by Rick Pidcock
Our series on having a gospel-centered view of entertainment continues with another movie review. This time—Spiderman.
1. What are the overall messages of the movie?
When I first saw Spiderman, I must admit that I was having a rather difficult time finding more than just one or two themes. But I think that there are a number of beneath the surface messages that will serve very helpful to us.
The first message of Spiderman is that the battle between good and evil is real. After Peter Parker realizes that the Goblin knows who his true love is, he understands that “A cunning warrior attacks not body or mind, but heart.” In another more overt confrontation between good and evil, the Goblin breaks into Peter’s aunt’s house, just as she is praying the Lord’s Prayer. Then, he forces her to cry out, “Deliver us from evil!”
A second message is that we all need a hero. While this message is not as specifically addressed in this movie as much as it is in Spiderman 2, I think that it is made clear by our culture’s insatiable desire for superheroes. And as silly as this may sound, I think that this desire goes to the very heart of how God created us. We will delve into this idea a little bit more in our next point. But for right now, we should at least understand that this movie serves to feed into our desire for a hero that is larger than life.
The next theme of Spiderman is that identifying with the hero is going to cost you something. Throughout the movie, the Goblin tries to get to Spiderman by attacking the ones that Spiderman loves. And as the movie ends, Peter says, “The ones I love will always be the ones who pay.”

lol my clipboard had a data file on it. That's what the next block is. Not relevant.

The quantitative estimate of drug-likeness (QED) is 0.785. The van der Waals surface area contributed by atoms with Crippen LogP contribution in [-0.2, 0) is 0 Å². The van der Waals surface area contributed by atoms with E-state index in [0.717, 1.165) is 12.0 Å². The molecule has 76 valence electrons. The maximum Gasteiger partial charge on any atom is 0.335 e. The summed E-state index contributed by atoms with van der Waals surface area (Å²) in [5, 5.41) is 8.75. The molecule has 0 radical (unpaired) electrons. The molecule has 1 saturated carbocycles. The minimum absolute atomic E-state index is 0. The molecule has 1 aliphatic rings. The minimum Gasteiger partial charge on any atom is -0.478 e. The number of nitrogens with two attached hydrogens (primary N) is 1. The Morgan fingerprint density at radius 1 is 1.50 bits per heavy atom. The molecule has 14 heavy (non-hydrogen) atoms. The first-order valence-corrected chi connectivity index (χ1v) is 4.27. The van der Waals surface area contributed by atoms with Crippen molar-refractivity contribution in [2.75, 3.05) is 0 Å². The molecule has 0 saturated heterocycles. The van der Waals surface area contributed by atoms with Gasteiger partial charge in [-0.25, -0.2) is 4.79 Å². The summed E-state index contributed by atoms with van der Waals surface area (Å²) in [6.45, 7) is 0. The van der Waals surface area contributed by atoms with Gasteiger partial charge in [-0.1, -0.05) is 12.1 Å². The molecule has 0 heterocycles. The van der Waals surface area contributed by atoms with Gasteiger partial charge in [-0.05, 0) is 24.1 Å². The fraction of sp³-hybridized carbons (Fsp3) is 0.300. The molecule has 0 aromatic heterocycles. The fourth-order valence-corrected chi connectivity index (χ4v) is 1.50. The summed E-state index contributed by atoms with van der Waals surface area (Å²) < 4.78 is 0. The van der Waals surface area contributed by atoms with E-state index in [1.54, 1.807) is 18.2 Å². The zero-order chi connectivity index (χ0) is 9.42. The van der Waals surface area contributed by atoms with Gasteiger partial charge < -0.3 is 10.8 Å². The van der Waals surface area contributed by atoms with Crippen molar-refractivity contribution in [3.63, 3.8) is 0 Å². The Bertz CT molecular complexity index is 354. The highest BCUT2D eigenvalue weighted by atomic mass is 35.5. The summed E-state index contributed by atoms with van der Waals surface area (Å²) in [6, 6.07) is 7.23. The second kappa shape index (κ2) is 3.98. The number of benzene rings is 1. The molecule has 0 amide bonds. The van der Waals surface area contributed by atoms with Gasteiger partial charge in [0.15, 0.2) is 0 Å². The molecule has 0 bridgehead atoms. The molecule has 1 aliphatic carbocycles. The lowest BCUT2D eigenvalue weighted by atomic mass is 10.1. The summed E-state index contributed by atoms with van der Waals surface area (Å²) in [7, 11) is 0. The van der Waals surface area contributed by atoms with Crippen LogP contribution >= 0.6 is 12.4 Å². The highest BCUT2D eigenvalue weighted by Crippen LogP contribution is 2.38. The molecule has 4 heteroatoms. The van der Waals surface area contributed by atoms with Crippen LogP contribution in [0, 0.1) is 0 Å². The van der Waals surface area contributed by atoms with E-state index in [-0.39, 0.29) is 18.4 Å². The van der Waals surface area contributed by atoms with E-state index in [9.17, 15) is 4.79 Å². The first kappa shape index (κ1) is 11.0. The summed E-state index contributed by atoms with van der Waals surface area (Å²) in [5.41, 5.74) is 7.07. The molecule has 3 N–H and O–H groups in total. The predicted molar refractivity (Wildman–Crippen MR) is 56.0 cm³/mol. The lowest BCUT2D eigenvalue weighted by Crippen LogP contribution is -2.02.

Perhaps the most well-recognized theme in this movie is when Uncle Ben says, “With great power comes great responsibility.” That is what everything in this movie is driven by.
2. How do these messages point us to the gospel?
The battle between good and evil is real.
Fantasy literature rests on the idea that there is a battle between good and evil that is bigger than the physical world around us. And yet, while this battle usually is made up of a higher evolutionary life form in the comics, we understand that the battle between good and evil is a spiritual one.
Ephesians 6:12 says, “For we do not wrestle against flesh and blood, but against the rulers, against the authorities, against the cosmic powers over this present darkness, against the spiritual forces of evil in the heavenly places.”
We all need Christ as our hero.
Just about every comic can be summed up in one sentence: The superhero does for the helpless citizens what they could never do for themselves. As I said earlier in this article, I believe that God designed us to resonate with superheroes. Bob Smithhouser of PluggedIn Online wrote an excellent article entitled, “Why We Love Our (Super) Heroes.” He said,
“I believe we are wired by our Creator to resonate with that kind of hero. Jesus Christ arrived on this cosmic dirt clod as a baby, fully divine, yet fully man. He got hungry, thirsty and tired, just as we do. He was a blue-collar laborer. He laughed, loved and cried. He knew betrayal and pain…At the appointed time, Jesus shed his secret identity—a carpenter whose time had ‘not yet come’—and began working miracles, displaying amazing spiritual strength and yes, even seeing through things. He came to rescue us. Not by soaring through town in a flashy red cape, but by humbly enlisting us into his own heavenly Justice League before heroically laying down his life. He is the one uniquely empowered to save humanity from its eternal malaise.”
God designed us to long for a hero that can do for helpless people what they can never do for themselves in order to rescue them from their peril. And the reason why such fictitious stories resonate with all of us is that they feed on our innate desire for the hero in our own lives. That hero is Jesus Christ. He does for us what we could never do for ourselves by rescuing us from our peril.
Identifying with the Christ, the true Hero, is going to cost you something.